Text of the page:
Policing forum targets early intervention in tackling Domestic Abuse


POLICING domestic abuse has been put under the spotlight at a major research forum looking at how early intervention can have a significant impact on one of the biggest issues facing society.


The N8 Policing Research Partnership’s third annual Policing Innovation Forum (PIF) explored trigger behaviours in domestic abuse and the learning that could be applied from other policing and public authority preventative areas.

Around 100 representatives from academia, policing and the third sector met to hear new ways of early intervention through a series of discussions and workshops.

The forum heard that research has consistently shown that early intervention and effective prevention are inextricably aligned across a range of social issues including child delinquency, youth homelessness, women’s homelessness and rough sleeping – including the impact of domestic abuse as a contributory factor, self-harm, major affective disorders and anxiety disorders.

Trigger behaviours are equally diverse including long-term effects of intimate partner violence on adolescent mothers and their children  Many of these antecedent behaviours will be hidden to most but known to some agencies, and so supporting the need for multi-agency engagement evident at the forum.

Keynote speaker, Professor Amanda Robinson of Cardiff University presented a pilot scheme called the Priority Perpetrator Identification Tool, which emerged from research in Wales and involved different agencies and stakeholders using their own knowledge of domestic homicide reviews and the research evidence on serious offending.

The PPIT is an evidence-based method for identifying the most dangerous domestic abuse perpetrators with the aim of more effectively focusing multi-agency resources to reduce their offending. The PPIT was developed through a programme of research projects led by Prof Robinson with funding from Welsh Government, Wales Probation Trust, and the National Offender Management Service.

She said: “Three pilot sites in three different police force areas (Hampshire, Dyfed Powys and Greater Manchester) are doing something different and innovative to try and bring together more robust and comprehensive information from different multi-agency partners and to use that information to formulate more comprehensive and proactive plans to help those offenders reduce their offending.”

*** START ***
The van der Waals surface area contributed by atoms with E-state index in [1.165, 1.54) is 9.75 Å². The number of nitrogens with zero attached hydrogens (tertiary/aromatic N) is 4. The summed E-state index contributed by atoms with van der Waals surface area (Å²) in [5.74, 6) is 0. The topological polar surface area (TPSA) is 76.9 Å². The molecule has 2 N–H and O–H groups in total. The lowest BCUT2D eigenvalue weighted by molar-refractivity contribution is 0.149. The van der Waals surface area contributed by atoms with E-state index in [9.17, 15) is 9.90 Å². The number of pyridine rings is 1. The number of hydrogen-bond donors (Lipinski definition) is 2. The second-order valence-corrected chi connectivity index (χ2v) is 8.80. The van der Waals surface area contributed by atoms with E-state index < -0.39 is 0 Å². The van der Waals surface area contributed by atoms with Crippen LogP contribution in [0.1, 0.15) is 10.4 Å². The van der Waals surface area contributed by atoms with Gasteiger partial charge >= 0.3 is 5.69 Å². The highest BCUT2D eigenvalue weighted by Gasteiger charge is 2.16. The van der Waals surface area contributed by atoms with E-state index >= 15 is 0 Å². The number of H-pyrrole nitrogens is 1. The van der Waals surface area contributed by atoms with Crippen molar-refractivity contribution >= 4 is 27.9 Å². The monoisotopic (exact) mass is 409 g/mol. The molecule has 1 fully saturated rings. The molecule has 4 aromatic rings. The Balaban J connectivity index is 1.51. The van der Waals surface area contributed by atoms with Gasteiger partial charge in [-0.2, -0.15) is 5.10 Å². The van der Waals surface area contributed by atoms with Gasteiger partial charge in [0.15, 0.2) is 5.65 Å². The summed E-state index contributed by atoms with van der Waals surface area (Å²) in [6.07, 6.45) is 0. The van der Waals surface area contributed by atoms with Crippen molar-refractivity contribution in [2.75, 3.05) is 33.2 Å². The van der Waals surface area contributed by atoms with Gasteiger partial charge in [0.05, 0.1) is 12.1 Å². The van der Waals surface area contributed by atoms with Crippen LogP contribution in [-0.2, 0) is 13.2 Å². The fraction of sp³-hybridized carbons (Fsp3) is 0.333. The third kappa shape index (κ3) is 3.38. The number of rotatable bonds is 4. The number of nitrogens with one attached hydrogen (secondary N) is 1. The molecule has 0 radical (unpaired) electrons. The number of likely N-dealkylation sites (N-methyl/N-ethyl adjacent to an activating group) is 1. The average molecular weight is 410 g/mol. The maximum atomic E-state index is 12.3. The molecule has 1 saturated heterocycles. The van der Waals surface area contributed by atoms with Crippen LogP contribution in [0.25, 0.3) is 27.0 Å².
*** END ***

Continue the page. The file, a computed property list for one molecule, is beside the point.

Practitioners at the pilot sites themselves recognised that more can be done. It’s more proactive, more systematic in terms of identifying those perpetrators who are producing the most harmful consequences and to do something to change the status-quo.”

The forum also heard from Chantal Hughes, CEO of the Hampton Foundation, which was established in 1996 in Hampshire to work with court mandated domestic violence perpetrators and has considerable experience and expertise in domestic abuse.  She discussed the Trust’s award-winning Project CARA (Cautions And Relationship Abuse) which offers nominated individuals the opportunity to have an insight into the impact of domestic abuse and to identify their own needs for the future.

CARA is the first domestic abuse police strategy in UK history to be trialled under experimental conditions. Researchers at Cambridge University’s Institute of Criminology worked with Hampshire police and The Hampton Trust to conduct the study using the CARA programme – small group discussion workshops for men who received conditional cautions for first arrests for low-harm abuse.